Oct. 15, 2013
The Vanderbilt women's basketball team is accustomed to strenuous workouts, but earlier this month, the Commodores took it to a whole new level.
With the goal of building team unity - and building their resolve - the Vanderbilt players took part in a two-day workout called The ProgramTM, which included rigorous, military-style workouts on the football field and in the swimming pool.
The workouts tested the players' endurance, along with their organizational skills and their ability to follow instructions. In one drill, one group of players carried sand bags while others hoisted logs over their head.
Captains were selected from among the Vanderbilt players to lead many of the drills, and vocal encouragement was a must throughout the workouts.
"The Program was one of the most productive and beneficial experiences we have had as a team during my 11 years at Vanderbilt," said head coach Melanie Balcomb.
"Our team was put through a challenging two-day leadership and team development program that focused on attention to detail, being accountable to one another, pushing beyond our perceived physical and mental limitations, and understanding how to be better teammates and leaders. These are skills we preach daily in practice, but to be able to take the team out of their element and reinforce these things was priceless.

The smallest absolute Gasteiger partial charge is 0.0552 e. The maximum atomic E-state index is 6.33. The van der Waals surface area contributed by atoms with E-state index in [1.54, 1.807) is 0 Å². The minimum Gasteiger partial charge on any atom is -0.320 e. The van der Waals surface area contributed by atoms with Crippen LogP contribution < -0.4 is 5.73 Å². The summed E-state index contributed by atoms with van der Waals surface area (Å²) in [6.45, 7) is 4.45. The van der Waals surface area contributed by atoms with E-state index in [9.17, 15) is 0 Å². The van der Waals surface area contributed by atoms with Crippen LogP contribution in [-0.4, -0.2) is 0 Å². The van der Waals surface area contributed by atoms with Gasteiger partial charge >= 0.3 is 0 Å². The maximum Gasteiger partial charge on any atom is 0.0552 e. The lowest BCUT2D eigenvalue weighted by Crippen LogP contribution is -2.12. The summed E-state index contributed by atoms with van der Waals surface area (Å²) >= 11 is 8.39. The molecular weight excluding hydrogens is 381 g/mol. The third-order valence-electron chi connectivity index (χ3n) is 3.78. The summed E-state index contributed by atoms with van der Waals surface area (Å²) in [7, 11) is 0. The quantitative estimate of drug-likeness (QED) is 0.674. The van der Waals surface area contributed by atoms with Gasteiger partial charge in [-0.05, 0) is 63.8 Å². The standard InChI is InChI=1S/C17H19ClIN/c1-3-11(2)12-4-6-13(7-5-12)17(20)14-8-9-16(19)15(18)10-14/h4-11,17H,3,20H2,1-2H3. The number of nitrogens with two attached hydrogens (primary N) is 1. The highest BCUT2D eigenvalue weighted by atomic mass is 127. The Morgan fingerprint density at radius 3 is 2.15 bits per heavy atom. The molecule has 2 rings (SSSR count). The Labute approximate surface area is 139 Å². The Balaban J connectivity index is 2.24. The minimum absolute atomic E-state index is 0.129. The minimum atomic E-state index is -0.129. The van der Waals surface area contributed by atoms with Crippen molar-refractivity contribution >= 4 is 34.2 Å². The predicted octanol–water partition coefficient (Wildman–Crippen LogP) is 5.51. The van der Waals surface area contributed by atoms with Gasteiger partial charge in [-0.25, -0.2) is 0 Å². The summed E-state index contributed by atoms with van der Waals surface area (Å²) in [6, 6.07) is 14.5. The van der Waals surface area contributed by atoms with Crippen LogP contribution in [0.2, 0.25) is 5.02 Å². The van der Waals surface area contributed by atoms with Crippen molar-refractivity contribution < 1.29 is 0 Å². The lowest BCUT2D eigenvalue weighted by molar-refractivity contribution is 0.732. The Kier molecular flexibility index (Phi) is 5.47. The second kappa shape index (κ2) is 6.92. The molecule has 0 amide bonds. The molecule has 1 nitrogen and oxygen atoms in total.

"What made this experience so worthwhile was that our instructors (Mac and Bruce) didn't just put us in a classroom and talk about these skills; they put our team in adverse situations, took our players out of their comfort zones, forced them to rely only on each other and helped them understand the importance of mental toughness when physical toughness is not enough."
The Program was founded in 2008 with the goal of providing professional and collegiate athletic teams with the best leadership development and team building services in the country.
The Program seeks to build better leaders and more cohesive teams, and operates with the mind-set that "Talent may win individual games, but leadership and unit cohesion enable teams to compete for championships."